How Will a Texas Court View Adultery In My Divorce Case?
As we've discussed before, Texas is a no-fault divorce state, meaning a person can get a divorce without showing any fault on the part of the other spouse. Generally speaking, the majority of Texas courts today do not consider adultery to be a game-changer. Nonetheless, there are reasons to introduce evidence of adultery in some cases, as we will discuss in this article.
One reason to introduce evidence of the other spouse's infidelity is to increase your chances of getting custody of the children. If a spouse's infidelity occurred in the presence of the children, then a court may consider the negative effects on the children in making a custody determination.
Another area where evidence of adultery could tip the scales is the property division. If one spouse used marital assets to support a paramour, then the innocent spouse may be able to win a greater share of marital property.
These are some reasons you should discuss any potential areas of fault in the marriage with your attorney and decide whether you should raise the issue or defend against any negative consequences.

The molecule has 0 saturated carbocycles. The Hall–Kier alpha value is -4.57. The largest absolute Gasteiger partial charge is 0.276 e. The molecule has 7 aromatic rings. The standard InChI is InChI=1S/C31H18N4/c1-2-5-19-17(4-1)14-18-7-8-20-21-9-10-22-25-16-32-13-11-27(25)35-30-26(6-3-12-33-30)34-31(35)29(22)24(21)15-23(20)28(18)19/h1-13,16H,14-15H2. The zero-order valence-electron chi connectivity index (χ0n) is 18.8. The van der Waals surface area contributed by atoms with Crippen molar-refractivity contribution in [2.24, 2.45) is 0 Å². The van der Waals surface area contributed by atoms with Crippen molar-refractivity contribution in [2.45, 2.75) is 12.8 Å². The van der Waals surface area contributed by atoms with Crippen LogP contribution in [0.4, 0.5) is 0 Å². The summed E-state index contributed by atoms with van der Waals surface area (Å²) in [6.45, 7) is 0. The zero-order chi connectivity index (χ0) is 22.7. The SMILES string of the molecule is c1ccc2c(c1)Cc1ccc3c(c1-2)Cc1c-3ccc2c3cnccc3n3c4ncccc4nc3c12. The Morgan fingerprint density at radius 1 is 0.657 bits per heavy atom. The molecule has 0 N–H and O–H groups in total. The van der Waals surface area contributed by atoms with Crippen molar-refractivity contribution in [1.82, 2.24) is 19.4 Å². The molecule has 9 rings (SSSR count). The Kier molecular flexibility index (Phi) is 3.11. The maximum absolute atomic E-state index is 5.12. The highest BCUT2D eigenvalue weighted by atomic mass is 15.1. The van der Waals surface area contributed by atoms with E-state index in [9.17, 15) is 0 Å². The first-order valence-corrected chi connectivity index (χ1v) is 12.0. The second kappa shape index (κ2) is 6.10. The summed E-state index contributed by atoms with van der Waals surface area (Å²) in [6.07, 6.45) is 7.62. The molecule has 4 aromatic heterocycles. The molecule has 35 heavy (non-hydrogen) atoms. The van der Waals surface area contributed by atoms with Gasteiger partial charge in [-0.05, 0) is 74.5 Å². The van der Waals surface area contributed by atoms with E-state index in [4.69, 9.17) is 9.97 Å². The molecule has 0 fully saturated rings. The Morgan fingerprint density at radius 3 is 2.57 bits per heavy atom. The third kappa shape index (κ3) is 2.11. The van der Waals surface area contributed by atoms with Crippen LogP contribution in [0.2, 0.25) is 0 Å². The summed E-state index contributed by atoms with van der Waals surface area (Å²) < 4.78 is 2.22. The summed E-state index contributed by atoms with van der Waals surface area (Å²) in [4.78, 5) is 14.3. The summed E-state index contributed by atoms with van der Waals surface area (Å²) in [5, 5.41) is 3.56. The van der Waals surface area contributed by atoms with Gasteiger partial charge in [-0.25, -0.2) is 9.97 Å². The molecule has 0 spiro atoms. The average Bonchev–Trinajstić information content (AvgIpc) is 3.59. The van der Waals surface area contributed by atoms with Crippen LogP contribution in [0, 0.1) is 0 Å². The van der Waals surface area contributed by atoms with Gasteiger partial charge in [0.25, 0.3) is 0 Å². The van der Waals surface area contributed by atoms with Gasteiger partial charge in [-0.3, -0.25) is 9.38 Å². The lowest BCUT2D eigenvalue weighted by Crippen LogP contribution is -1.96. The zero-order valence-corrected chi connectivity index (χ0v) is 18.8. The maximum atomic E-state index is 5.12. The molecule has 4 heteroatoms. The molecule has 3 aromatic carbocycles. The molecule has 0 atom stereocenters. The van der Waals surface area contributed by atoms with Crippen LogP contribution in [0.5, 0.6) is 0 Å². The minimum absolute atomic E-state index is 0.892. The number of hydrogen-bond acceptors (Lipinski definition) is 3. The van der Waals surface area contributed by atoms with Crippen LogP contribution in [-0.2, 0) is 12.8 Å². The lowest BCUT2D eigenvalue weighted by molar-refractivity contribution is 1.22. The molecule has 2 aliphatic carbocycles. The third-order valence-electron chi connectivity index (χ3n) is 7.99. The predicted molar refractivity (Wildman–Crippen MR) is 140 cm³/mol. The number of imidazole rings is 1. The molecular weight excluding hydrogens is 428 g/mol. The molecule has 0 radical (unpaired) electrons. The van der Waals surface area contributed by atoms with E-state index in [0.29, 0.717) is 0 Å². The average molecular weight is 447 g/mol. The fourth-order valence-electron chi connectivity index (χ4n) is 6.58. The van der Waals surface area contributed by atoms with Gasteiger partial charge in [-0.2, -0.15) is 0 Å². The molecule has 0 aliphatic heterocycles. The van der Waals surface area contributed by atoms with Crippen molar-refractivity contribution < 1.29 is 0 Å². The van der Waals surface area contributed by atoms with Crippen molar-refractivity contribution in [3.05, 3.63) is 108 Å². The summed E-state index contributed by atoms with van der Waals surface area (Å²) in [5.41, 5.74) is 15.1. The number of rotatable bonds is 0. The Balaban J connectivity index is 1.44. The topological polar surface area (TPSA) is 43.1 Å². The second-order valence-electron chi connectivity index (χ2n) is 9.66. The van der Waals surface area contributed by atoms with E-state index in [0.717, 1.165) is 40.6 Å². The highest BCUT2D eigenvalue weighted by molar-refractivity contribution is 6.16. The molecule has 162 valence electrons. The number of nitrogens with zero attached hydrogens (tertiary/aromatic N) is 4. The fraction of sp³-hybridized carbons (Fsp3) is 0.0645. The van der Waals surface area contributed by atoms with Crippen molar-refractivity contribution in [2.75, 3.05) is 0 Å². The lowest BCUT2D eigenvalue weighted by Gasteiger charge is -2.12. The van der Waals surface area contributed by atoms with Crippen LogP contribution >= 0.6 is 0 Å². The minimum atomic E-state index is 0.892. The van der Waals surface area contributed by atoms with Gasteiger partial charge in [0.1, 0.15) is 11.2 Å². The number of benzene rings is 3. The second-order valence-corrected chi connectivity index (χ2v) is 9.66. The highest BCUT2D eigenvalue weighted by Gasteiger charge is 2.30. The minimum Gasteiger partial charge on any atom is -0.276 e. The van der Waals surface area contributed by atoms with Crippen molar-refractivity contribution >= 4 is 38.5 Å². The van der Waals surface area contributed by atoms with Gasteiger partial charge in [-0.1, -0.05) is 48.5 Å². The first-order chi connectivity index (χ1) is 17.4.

If adultery is likely to be a factor in your divorce case, seek the help of an experienced College Station, Texas divorce attorney as early as possible to help you build the foundation and strategy you need to raise or defend an adultery claim at trial.
To talk with an experienced College Station, Texas divorce attorney, call the Peterson Law Group. Our attorneys are committed to finding solutions for our clients. Let us use our experience to help you navigate your divorce proceedings in the Texas legal system. Call us today to schedule a consultation at 979-703-7014 or fill out our online contact form.
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